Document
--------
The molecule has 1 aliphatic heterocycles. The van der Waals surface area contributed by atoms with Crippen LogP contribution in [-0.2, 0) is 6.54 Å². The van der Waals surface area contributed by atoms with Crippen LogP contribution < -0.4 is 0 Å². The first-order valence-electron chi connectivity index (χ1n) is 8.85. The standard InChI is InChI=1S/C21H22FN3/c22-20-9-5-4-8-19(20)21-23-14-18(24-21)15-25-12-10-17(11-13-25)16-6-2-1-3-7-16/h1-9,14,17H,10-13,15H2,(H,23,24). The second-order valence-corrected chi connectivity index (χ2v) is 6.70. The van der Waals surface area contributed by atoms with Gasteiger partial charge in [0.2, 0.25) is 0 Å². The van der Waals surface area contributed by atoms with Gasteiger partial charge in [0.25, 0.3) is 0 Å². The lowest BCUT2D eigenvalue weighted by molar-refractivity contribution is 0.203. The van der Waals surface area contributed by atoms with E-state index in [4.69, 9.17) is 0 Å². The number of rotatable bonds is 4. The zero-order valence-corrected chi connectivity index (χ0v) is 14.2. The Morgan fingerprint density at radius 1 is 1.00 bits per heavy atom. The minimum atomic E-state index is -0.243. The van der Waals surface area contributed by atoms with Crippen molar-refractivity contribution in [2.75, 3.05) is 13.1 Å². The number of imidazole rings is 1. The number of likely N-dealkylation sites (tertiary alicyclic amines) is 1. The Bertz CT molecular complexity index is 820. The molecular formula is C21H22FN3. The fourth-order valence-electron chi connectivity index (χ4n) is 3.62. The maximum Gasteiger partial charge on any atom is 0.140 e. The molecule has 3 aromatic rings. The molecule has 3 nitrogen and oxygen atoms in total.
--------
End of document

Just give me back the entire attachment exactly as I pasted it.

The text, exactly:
The molecule has 1 aliphatic heterocycles. The van der Waals surface area contributed by atoms with Crippen LogP contribution in [-0.2, 0) is 6.54 Å². The van der Waals surface area contributed by atoms with Crippen LogP contribution < -0.4 is 0 Å². The first-order valence-electron chi connectivity index (χ1n) is 8.85. The standard InChI is InChI=1S/C21H22FN3/c22-20-9-5-4-8-19(20)21-23-14-18(24-21)15-25-12-10-17(11-13-25)16-6-2-1-3-7-16/h1-9,14,17H,10-13,15H2,(H,23,24). The second-order valence-corrected chi connectivity index (χ2v) is 6.70. The van der Waals surface area contributed by atoms with Gasteiger partial charge in [0.2, 0.25) is 0 Å². The van der Waals surface area contributed by atoms with Gasteiger partial charge in [0.25, 0.3) is 0 Å². The lowest BCUT2D eigenvalue weighted by molar-refractivity contribution is 0.203. The van der Waals surface area contributed by atoms with E-state index in [4.69, 9.17) is 0 Å². The number of rotatable bonds is 4. The zero-order valence-corrected chi connectivity index (χ0v) is 14.2. The Morgan fingerprint density at radius 1 is 1.00 bits per heavy atom. The minimum atomic E-state index is -0.243. The van der Waals surface area contributed by atoms with Crippen molar-refractivity contribution in [2.75, 3.05) is 13.1 Å². The number of imidazole rings is 1. The number of likely N-dealkylation sites (tertiary alicyclic amines) is 1. The Bertz CT molecular complexity index is 820. The molecular formula is C21H22FN3. The fourth-order valence-electron chi connectivity index (χ4n) is 3.62. The maximum Gasteiger partial charge on any atom is 0.140 e. The molecule has 3 aromatic rings. The molecule has 3 nitrogen and oxygen atoms in total.